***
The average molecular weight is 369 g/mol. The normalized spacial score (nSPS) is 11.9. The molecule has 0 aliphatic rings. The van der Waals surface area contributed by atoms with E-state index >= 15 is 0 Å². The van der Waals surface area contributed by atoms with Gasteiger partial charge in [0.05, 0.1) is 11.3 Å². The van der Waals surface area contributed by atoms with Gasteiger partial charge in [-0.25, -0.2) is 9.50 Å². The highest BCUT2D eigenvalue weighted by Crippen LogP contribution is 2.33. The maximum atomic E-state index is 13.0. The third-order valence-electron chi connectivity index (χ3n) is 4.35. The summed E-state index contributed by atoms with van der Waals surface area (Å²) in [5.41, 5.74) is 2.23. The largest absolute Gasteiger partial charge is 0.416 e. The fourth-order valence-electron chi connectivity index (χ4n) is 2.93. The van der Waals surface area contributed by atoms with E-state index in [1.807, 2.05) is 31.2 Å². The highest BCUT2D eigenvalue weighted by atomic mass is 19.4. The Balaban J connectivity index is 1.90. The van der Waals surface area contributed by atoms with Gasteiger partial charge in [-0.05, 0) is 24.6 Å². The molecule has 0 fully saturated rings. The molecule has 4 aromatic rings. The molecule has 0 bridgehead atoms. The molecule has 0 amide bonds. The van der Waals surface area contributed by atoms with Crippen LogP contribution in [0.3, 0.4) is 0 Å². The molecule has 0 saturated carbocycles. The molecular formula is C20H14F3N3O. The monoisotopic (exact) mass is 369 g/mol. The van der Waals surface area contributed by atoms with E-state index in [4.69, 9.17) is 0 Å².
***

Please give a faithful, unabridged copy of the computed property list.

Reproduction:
The average molecular weight is 369 g/mol. The normalized spacial score (nSPS) is 11.9. The molecule has 0 aliphatic rings. The van der Waals surface area contributed by atoms with E-state index >= 15 is 0 Å². The van der Waals surface area contributed by atoms with Gasteiger partial charge in [0.05, 0.1) is 11.3 Å². The van der Waals surface area contributed by atoms with Gasteiger partial charge in [-0.25, -0.2) is 9.50 Å². The highest BCUT2D eigenvalue weighted by Crippen LogP contribution is 2.33. The maximum atomic E-state index is 13.0. The third-order valence-electron chi connectivity index (χ3n) is 4.35. The summed E-state index contributed by atoms with van der Waals surface area (Å²) in [5.41, 5.74) is 2.23. The largest absolute Gasteiger partial charge is 0.416 e. The fourth-order valence-electron chi connectivity index (χ4n) is 2.93. The van der Waals surface area contributed by atoms with E-state index in [1.807, 2.05) is 31.2 Å². The highest BCUT2D eigenvalue weighted by atomic mass is 19.4. The Balaban J connectivity index is 1.90. The van der Waals surface area contributed by atoms with Gasteiger partial charge in [-0.05, 0) is 24.6 Å². The molecule has 0 fully saturated rings. The molecule has 4 aromatic rings. The molecule has 0 bridgehead atoms. The molecule has 0 amide bonds. The van der Waals surface area contributed by atoms with Crippen LogP contribution in [0.3, 0.4) is 0 Å². The molecule has 0 saturated carbocycles. The molecular formula is C20H14F3N3O. The monoisotopic (exact) mass is 369 g/mol. The van der Waals surface area contributed by atoms with E-state index in [4.69, 9.17) is 0 Å².